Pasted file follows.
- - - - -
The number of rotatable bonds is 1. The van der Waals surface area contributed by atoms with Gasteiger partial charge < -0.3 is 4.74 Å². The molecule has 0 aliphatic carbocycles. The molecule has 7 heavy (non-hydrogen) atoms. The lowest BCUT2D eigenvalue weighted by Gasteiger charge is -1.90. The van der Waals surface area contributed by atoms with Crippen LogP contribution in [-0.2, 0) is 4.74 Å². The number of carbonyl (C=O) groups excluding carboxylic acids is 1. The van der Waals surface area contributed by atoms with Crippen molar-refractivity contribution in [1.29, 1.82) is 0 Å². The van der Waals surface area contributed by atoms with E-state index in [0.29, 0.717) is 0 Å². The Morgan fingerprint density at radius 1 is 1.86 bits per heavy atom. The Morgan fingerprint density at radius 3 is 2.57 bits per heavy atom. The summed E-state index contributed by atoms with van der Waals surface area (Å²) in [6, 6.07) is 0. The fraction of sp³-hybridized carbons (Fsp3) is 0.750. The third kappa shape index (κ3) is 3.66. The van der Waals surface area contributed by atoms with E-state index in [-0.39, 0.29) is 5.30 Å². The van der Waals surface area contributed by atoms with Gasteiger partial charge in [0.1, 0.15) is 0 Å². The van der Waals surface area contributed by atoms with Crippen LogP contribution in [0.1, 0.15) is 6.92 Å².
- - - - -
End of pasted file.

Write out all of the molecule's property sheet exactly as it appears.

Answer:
The number of rotatable bonds is 1. The van der Waals surface area contributed by atoms with Gasteiger partial charge < -0.3 is 4.74 Å². The molecule has 0 aliphatic carbocycles. The molecule has 7 heavy (non-hydrogen) atoms. The lowest BCUT2D eigenvalue weighted by Gasteiger charge is -1.90. The van der Waals surface area contributed by atoms with Crippen LogP contribution in [-0.2, 0) is 4.74 Å². The number of carbonyl (C=O) groups excluding carboxylic acids is 1. The van der Waals surface area contributed by atoms with Crippen molar-refractivity contribution in [1.29, 1.82) is 0 Å². The van der Waals surface area contributed by atoms with E-state index in [0.29, 0.717) is 0 Å². The Morgan fingerprint density at radius 1 is 1.86 bits per heavy atom. The Morgan fingerprint density at radius 3 is 2.57 bits per heavy atom. The summed E-state index contributed by atoms with van der Waals surface area (Å²) in [6, 6.07) is 0. The fraction of sp³-hybridized carbons (Fsp3) is 0.750. The third kappa shape index (κ3) is 3.66. The van der Waals surface area contributed by atoms with E-state index in [-0.39, 0.29) is 5.30 Å². The van der Waals surface area contributed by atoms with Gasteiger partial charge in [0.1, 0.15) is 0 Å². The van der Waals surface area contributed by atoms with Crippen LogP contribution in [0.1, 0.15) is 6.92 Å².